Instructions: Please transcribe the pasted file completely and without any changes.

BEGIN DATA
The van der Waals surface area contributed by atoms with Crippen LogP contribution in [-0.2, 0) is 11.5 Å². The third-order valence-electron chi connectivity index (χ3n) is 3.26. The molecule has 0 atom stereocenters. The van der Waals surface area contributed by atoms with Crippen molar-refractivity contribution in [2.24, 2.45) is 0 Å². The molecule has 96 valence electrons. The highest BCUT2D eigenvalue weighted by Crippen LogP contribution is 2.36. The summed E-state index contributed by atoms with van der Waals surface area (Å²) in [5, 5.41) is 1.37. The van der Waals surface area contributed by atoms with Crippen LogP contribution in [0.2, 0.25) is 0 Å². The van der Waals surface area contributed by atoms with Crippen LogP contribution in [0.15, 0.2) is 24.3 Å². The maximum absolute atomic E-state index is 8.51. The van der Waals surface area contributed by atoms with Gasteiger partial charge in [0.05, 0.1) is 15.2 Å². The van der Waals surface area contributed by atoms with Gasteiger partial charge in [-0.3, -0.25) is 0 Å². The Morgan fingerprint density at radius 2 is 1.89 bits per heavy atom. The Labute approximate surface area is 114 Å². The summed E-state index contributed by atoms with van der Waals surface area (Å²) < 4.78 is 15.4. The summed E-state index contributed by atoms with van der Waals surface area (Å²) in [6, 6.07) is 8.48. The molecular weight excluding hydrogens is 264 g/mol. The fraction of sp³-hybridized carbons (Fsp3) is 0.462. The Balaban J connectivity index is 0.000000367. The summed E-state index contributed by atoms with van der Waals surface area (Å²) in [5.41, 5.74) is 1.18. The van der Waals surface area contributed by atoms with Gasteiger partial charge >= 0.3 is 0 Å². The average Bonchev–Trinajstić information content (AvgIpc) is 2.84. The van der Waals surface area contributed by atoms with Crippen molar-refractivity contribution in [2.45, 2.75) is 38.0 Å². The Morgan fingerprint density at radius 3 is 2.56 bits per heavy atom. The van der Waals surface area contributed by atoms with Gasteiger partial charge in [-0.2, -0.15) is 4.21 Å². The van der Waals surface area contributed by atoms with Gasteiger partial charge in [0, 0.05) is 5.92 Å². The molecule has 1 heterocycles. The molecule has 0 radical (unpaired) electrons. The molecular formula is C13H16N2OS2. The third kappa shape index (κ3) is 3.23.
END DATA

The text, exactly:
The van der Waals surface area contributed by atoms with Crippen LogP contribution in [-0.2, 0) is 11.5 Å². The third-order valence-electron chi connectivity index (χ3n) is 3.26. The molecule has 0 atom stereocenters. The van der Waals surface area contributed by atoms with Crippen molar-refractivity contribution in [2.24, 2.45) is 0 Å². The molecule has 96 valence electrons. The highest BCUT2D eigenvalue weighted by Crippen LogP contribution is 2.36. The summed E-state index contributed by atoms with van der Waals surface area (Å²) in [5, 5.41) is 1.37. The van der Waals surface area contributed by atoms with Crippen LogP contribution in [0.2, 0.25) is 0 Å². The van der Waals surface area contributed by atoms with Crippen LogP contribution in [0.15, 0.2) is 24.3 Å². The maximum absolute atomic E-state index is 8.51. The van der Waals surface area contributed by atoms with Gasteiger partial charge in [0.05, 0.1) is 15.2 Å². The van der Waals surface area contributed by atoms with Gasteiger partial charge in [-0.3, -0.25) is 0 Å². The Morgan fingerprint density at radius 2 is 1.89 bits per heavy atom. The Labute approximate surface area is 114 Å². The summed E-state index contributed by atoms with van der Waals surface area (Å²) < 4.78 is 15.4. The summed E-state index contributed by atoms with van der Waals surface area (Å²) in [6, 6.07) is 8.48. The molecular weight excluding hydrogens is 264 g/mol. The fraction of sp³-hybridized carbons (Fsp3) is 0.462. The Balaban J connectivity index is 0.000000367. The summed E-state index contributed by atoms with van der Waals surface area (Å²) in [5.41, 5.74) is 1.18. The van der Waals surface area contributed by atoms with Gasteiger partial charge >= 0.3 is 0 Å². The average Bonchev–Trinajstić information content (AvgIpc) is 2.84. The van der Waals surface area contributed by atoms with Crippen molar-refractivity contribution in [2.45, 2.75) is 38.0 Å². The Morgan fingerprint density at radius 3 is 2.56 bits per heavy atom. The van der Waals surface area contributed by atoms with Gasteiger partial charge in [-0.2, -0.15) is 4.21 Å². The van der Waals surface area contributed by atoms with Gasteiger partial charge in [0, 0.05) is 5.92 Å². The molecule has 1 heterocycles. The molecule has 0 radical (unpaired) electrons. The molecular formula is C13H16N2OS2. The third kappa shape index (κ3) is 3.23.